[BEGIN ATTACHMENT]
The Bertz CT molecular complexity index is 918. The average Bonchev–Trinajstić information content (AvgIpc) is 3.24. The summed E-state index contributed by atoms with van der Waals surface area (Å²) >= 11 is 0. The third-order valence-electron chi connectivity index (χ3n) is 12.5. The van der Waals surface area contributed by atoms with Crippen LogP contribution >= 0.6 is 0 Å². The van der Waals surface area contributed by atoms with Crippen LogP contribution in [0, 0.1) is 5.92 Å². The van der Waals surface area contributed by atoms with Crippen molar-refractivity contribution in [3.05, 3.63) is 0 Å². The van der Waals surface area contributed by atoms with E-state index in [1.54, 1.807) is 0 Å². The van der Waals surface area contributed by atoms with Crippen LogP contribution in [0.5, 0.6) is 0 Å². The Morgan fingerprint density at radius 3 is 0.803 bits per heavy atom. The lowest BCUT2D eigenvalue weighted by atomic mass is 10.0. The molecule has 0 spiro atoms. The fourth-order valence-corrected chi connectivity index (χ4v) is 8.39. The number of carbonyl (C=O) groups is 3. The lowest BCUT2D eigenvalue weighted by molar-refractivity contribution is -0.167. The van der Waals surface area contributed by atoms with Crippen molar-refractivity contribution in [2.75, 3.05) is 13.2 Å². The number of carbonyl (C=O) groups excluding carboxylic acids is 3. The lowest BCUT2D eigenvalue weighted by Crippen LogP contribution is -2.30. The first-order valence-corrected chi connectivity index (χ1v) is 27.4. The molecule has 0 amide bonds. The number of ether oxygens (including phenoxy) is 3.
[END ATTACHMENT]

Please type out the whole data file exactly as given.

The Bertz CT molecular complexity index is 918. The average Bonchev–Trinajstić information content (AvgIpc) is 3.24. The summed E-state index contributed by atoms with van der Waals surface area (Å²) >= 11 is 0. The third-order valence-electron chi connectivity index (χ3n) is 12.5. The van der Waals surface area contributed by atoms with Crippen LogP contribution >= 0.6 is 0 Å². The van der Waals surface area contributed by atoms with Crippen LogP contribution in [0, 0.1) is 5.92 Å². The van der Waals surface area contributed by atoms with Crippen molar-refractivity contribution in [3.05, 3.63) is 0 Å². The van der Waals surface area contributed by atoms with E-state index in [1.54, 1.807) is 0 Å². The van der Waals surface area contributed by atoms with Crippen LogP contribution in [0.5, 0.6) is 0 Å². The Morgan fingerprint density at radius 3 is 0.803 bits per heavy atom. The lowest BCUT2D eigenvalue weighted by atomic mass is 10.0. The molecule has 0 spiro atoms. The fourth-order valence-corrected chi connectivity index (χ4v) is 8.39. The number of carbonyl (C=O) groups is 3. The lowest BCUT2D eigenvalue weighted by molar-refractivity contribution is -0.167. The van der Waals surface area contributed by atoms with Crippen molar-refractivity contribution in [2.75, 3.05) is 13.2 Å². The number of carbonyl (C=O) groups excluding carboxylic acids is 3. The lowest BCUT2D eigenvalue weighted by Crippen LogP contribution is -2.30. The first-order valence-corrected chi connectivity index (χ1v) is 27.4. The molecule has 0 amide bonds. The number of ether oxygens (including phenoxy) is 3.